Species Hierarchy
Common name: GREBE - WESTERN

Species Info:

This lifeform is found in the Pacific States and Provinces of North America. The white color will help identify this lifeform.

Western Grebe (Aechmophorus occidentalis) species complex breeds from Alaska to Colorado to southern California. Their winter range is from Alaska to Mexico.

These are large grebes up to twenty-eight inches in length. The swan-like neck and black color above and white color below help identify these birds.  

The complex has recently been split into two different species:

      Western Grebe (A. occidentalis)
      Clark's Grebe (A. clarkii)

While very similar, they can be separated by the black and white pattern on the head. In the Western Grebe the black head coloration extends below the eye. In the Clark's grebe it does not.

The distribution for these two species is combined in the Christmas bird counts. However, the Clark's Grebe is found more towards the northeastern part of the combined range.

Grebe order (Podicipediformes) contains a single family
(Podicipedidae). Although the Grebes and Loons are frequently
combined, these are two rather divergent groups of birds. Grebes
are usually fresh water species of water birds with a somewhat
duck-like appearance. However, their smaller size, narrow bill
and long neck help separate them from the ducks. The feet of the
grebe are mounted far back on its body and are useful for
swimming. Their tails are almost nonexistent. There are 20
different species of grebes known, and six of these species are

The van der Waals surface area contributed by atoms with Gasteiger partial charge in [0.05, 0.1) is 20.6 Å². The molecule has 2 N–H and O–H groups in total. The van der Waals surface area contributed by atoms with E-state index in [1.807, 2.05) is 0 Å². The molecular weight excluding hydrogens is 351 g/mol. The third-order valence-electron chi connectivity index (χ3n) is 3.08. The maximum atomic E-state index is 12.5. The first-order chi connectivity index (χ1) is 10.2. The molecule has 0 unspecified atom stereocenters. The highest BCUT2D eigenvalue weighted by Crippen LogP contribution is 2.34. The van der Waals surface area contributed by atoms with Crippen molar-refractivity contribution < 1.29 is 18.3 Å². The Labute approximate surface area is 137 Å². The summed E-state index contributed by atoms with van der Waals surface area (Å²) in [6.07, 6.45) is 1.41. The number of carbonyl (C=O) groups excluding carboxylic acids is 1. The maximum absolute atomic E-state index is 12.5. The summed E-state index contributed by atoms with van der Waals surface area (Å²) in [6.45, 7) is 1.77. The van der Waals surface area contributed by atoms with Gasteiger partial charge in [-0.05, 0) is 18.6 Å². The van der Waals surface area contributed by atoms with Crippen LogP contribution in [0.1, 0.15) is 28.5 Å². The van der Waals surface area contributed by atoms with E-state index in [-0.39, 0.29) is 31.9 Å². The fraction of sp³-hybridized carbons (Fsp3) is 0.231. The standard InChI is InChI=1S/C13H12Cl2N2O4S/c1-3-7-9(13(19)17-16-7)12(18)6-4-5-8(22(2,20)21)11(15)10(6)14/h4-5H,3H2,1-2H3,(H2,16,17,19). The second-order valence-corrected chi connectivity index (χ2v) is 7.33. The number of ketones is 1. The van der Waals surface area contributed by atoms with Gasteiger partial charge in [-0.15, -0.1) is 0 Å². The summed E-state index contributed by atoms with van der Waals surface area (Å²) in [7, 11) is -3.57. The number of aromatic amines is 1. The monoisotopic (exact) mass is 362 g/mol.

found in North America.

Aves contains about 8,650 different species of living birds known to science. Each year about one new species is discovered in some remote rain forest or remote island. In addition, scientists have been raising many subspecies to full species status which may raise the species count to 10,000.

However, each year about one species goes extinct. The rate of extinction is increasing, and the rate of new discovery is decreasing, so that the number of bird species will soon begin to decline rapidly. Although different taxonomists would organize the birds differently, there are approximately twenty-seven orders of birds. These orders are broken down into about one hundred and fifty-five different families.

Recent research of the genetic structure of some of the shore birds and owls would indicate that the present organization of orders and families should have some modification.

The birds are a worldwide group of animals that are characterized by having the front limbs modified into wings that are used for flying. Perhaps the most unique feature of the birds is the feathers. These feathers are made up of a central support called a quill and a series of small filaments that are hooked together as barbs.

For many years it was believed that Archaeopteryx discovered in Bavaria was the oldest bird from about 150 million years ago.  However, in l986, Sankar Chattterjee, a Texas paleontologist, reportedly discovered a bird in the genus Protoavis that lived about 225 million years ago.

Backboned Animals (Phylum Chordata) are the most advanced group of animals on earth. These animals are characterized by having a spinal cord or backbone. Most members have a clearly defined brain that controls the organism through a spinal cord. Fish, amphibians, reptiles, birds, and mammals are in this phylum.

Currently, some taxonomists believe that the fish should be divided into two groups (sharks and regular fishes) and that there are some other primitive groups in the phylum such as hagfish or lampreys.

Animal Kingdom contains numerous organisms that feed on other animals or plants. Included in the animal kingdom are the lower marine invertebrates such as sponges and corals, the jointed legged animals such as insects and spiders, and the backboned animals such as fish, amphibians, reptiles, birds, and mammals.


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